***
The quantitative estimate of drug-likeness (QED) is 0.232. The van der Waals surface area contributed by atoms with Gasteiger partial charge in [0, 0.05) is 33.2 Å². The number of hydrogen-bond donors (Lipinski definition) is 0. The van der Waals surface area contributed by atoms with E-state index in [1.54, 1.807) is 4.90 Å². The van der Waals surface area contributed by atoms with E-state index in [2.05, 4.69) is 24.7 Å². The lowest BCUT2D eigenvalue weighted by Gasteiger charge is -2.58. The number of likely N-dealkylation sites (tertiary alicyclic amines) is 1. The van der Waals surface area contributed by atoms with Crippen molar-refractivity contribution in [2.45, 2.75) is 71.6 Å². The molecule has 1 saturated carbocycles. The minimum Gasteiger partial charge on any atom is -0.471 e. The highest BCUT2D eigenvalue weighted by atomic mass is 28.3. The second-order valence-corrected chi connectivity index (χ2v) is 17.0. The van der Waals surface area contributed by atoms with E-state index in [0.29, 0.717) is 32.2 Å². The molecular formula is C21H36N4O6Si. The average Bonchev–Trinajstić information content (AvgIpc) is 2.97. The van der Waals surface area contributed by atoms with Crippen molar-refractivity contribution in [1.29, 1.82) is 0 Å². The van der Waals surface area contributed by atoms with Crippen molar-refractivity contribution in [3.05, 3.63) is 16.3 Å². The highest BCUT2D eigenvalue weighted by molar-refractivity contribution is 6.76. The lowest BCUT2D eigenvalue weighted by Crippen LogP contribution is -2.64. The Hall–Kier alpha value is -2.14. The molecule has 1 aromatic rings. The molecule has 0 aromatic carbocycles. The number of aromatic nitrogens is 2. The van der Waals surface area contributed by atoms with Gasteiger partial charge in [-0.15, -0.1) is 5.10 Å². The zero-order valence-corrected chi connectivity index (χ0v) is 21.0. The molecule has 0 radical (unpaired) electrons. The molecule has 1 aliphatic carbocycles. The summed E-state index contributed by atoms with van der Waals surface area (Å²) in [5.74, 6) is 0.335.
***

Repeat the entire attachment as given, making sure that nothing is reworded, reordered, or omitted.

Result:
The quantitative estimate of drug-likeness (QED) is 0.232. The van der Waals surface area contributed by atoms with Gasteiger partial charge in [0, 0.05) is 33.2 Å². The number of hydrogen-bond donors (Lipinski definition) is 0. The van der Waals surface area contributed by atoms with E-state index in [1.54, 1.807) is 4.90 Å². The van der Waals surface area contributed by atoms with E-state index in [2.05, 4.69) is 24.7 Å². The lowest BCUT2D eigenvalue weighted by Gasteiger charge is -2.58. The number of likely N-dealkylation sites (tertiary alicyclic amines) is 1. The van der Waals surface area contributed by atoms with Crippen molar-refractivity contribution in [2.45, 2.75) is 71.6 Å². The molecule has 1 saturated carbocycles. The minimum Gasteiger partial charge on any atom is -0.471 e. The highest BCUT2D eigenvalue weighted by atomic mass is 28.3. The second-order valence-corrected chi connectivity index (χ2v) is 17.0. The van der Waals surface area contributed by atoms with E-state index in [0.29, 0.717) is 32.2 Å². The molecular formula is C21H36N4O6Si. The average Bonchev–Trinajstić information content (AvgIpc) is 2.97. The van der Waals surface area contributed by atoms with Crippen molar-refractivity contribution in [1.29, 1.82) is 0 Å². The van der Waals surface area contributed by atoms with Crippen molar-refractivity contribution in [3.05, 3.63) is 16.3 Å². The highest BCUT2D eigenvalue weighted by molar-refractivity contribution is 6.76. The lowest BCUT2D eigenvalue weighted by Crippen LogP contribution is -2.64. The Hall–Kier alpha value is -2.14. The molecule has 1 aromatic rings. The molecule has 0 aromatic carbocycles. The number of aromatic nitrogens is 2. The van der Waals surface area contributed by atoms with Gasteiger partial charge in [-0.15, -0.1) is 5.10 Å². The zero-order valence-corrected chi connectivity index (χ0v) is 21.0. The molecule has 0 radical (unpaired) electrons. The molecule has 1 aliphatic carbocycles. The summed E-state index contributed by atoms with van der Waals surface area (Å²) in [5.74, 6) is 0.335.